Opeth

Heritage

Written by: MGA on 18/01/2012 10:40:41

Opeth's latest album begins with two minutes of piano, a tried and true tactic for Opeth when opening an album. From there, usually it's a waiting game: how long will it take until Mikael Akerfeldt and company put away the 1970s progressive rock and break out the death metal and Akerfeldt's brutal growls that come with them?

On "Heritage", the band's tenth album, the answer is never. Fans of Opeth know the band presented a similar formula – all soothing, no brooding – back in 2003 with the release of "Damnation", but this time things are different. "Damnation" was the companion piece of 2002's "Deliverance", an album that was typical Opeth at arguably their finest. What makes "Heritage" a greater departure is the finality of it: not for one second on the album's 57 minutes does Opeth launch into anything resembling metal, let alone death metal. This is a band taking the formula that made them one of the world's finest extreme metal acts and tossing it out the window in favor of a sound Opeth has been flirting with for a decade.

And now, the flirting ends as Opeth finally goes steady with all prog rock all the time. While the band puts together a 10 track effort that feels solid no matter how many times you've listened to it, there’s never that "aha!" moment of clarity that comes after hearing an Opeth LP enough times.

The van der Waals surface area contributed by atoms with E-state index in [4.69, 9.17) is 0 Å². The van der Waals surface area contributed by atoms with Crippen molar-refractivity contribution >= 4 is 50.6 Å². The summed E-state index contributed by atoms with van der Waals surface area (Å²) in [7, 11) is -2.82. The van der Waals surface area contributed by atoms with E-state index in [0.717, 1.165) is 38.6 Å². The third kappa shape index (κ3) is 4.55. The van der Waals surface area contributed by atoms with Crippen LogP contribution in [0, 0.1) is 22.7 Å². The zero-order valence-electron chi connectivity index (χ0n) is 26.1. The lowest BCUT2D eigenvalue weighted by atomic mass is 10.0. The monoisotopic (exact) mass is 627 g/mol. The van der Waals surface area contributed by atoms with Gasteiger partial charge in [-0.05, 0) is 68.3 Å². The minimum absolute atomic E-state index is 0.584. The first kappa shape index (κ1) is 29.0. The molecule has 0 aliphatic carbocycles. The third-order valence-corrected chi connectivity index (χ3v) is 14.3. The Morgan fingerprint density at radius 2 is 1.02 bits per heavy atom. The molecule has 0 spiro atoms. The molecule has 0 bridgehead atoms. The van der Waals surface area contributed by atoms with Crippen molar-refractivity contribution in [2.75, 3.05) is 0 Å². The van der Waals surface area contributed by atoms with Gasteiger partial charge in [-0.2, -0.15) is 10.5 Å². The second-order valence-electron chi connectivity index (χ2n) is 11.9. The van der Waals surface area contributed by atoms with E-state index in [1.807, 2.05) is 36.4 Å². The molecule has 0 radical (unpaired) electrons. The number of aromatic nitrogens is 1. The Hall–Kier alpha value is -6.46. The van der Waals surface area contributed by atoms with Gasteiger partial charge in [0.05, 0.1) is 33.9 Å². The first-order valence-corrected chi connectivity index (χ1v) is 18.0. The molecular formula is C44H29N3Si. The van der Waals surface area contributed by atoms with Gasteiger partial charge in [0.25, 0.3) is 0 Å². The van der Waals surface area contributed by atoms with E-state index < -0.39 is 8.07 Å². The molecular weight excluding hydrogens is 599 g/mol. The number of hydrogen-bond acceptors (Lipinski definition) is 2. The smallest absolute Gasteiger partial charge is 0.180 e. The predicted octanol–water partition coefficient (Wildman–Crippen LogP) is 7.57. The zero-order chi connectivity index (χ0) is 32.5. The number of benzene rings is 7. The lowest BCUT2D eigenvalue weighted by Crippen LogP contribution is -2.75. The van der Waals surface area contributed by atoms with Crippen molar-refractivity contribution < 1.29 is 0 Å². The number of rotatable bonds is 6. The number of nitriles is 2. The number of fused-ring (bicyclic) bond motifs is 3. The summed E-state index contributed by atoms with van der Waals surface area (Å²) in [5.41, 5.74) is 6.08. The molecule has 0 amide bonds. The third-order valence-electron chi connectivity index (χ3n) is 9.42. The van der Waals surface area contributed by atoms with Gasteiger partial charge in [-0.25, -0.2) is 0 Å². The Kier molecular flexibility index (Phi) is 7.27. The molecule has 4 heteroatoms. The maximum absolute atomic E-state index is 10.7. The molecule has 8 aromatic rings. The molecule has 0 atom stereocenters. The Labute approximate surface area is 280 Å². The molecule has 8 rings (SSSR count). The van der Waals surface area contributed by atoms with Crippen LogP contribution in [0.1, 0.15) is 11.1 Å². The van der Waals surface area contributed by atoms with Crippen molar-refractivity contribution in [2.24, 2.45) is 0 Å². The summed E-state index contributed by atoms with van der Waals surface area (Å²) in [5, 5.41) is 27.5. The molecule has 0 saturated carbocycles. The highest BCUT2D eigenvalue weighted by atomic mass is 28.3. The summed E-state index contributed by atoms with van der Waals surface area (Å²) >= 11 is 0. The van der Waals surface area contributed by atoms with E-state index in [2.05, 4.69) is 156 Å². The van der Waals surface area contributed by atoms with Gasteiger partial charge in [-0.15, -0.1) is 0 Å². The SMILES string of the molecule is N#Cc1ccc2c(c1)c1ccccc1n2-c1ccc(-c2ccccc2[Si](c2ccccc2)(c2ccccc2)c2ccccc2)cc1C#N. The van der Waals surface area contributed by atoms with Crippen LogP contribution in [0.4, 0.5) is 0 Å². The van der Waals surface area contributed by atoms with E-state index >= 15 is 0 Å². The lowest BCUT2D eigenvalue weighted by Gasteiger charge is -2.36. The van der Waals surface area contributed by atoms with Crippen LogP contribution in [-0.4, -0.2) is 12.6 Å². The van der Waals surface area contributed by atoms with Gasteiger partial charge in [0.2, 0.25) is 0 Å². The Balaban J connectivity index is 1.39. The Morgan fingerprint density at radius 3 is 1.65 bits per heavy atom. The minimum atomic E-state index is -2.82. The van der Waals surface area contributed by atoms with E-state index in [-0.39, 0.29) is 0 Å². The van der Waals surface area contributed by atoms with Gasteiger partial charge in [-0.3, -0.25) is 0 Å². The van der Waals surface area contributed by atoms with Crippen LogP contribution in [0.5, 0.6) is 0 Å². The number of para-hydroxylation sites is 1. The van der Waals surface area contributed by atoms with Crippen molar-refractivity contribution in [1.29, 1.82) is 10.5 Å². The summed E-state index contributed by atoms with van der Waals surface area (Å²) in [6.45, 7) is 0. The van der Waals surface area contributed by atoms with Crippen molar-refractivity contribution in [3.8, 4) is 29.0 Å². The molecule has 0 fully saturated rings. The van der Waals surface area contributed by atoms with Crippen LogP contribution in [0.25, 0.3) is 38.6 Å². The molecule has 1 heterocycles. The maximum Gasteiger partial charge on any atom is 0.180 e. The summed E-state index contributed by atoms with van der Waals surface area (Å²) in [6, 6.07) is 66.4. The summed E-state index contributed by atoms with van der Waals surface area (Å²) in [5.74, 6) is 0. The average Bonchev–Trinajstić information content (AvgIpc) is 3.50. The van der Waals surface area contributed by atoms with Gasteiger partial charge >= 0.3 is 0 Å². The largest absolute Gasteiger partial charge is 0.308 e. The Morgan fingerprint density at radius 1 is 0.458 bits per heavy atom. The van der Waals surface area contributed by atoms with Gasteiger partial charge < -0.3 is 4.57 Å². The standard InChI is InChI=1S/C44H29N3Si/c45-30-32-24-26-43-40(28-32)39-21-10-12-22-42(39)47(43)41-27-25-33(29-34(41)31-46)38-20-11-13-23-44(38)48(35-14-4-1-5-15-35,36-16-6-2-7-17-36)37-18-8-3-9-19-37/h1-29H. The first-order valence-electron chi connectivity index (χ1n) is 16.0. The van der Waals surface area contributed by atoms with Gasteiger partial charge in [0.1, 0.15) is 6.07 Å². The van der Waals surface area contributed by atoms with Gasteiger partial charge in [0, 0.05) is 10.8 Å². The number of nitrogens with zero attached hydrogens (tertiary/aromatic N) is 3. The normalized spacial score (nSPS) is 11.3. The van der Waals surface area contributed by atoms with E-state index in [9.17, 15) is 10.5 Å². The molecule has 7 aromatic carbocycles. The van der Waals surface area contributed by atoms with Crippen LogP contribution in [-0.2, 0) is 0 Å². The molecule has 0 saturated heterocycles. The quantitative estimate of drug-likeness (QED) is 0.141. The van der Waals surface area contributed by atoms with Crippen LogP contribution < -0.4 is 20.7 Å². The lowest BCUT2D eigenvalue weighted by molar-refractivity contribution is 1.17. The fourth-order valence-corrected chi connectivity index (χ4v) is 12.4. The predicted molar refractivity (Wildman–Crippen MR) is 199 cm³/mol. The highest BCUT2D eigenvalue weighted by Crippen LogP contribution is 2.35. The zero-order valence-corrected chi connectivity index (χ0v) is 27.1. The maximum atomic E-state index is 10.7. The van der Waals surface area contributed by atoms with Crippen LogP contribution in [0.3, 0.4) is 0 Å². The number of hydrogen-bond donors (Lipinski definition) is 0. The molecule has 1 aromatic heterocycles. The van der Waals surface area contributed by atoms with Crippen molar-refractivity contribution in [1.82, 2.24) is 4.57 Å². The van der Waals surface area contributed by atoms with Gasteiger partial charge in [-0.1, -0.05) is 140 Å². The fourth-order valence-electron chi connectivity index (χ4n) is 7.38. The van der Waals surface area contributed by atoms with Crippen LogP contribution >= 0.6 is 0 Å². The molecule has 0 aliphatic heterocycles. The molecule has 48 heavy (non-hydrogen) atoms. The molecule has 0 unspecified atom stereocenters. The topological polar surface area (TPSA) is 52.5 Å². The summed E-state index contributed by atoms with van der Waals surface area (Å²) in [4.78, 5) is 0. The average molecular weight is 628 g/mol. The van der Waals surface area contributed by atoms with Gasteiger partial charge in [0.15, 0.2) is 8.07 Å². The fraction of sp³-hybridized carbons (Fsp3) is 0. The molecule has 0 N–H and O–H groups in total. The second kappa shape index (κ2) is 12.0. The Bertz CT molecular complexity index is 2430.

"Heritage" is a pleasing album. Nowhere does it significantly deviate from the track of quality, but it also never leads into anything truly special. Tracks like "The Devil's Orchard" and "I Feel the Dark" are enjoyable slabs of prog, but other tracks reveal a band that sounds like it was more sick of playing death metal than inspired by playing solely prog rock. "Famine" lurches around for eight and a half minutes, and when it finally ends with a flurry of flute followed by piano closing the track out, it feels less like the end of a journey and more like the end of a dream you'll forget about in a few minutes.

Opeth's album is by no means bad, but there's no reason anyone would select this album over the band's previous nine unless they weren't Opeth fans to begin with. "Heritage" is the ultimate tease: it's an album that's tasty at the time, but never unfolds into the main course Opeth has proved it's capable creating. It would make a nice EP or companion album, but "Heritage" as a main course is a waste of not only an album cycle of writing and touring, but also the talent Opeth's members have been blessed with.

Download: The Devil’s Orchard, Slither, I Feel the Dark
For The Fans Of: Gojira, Mastodon, Bloodbath
Listen: Myspace

Release date 20.09.2011
Roadrunner Records

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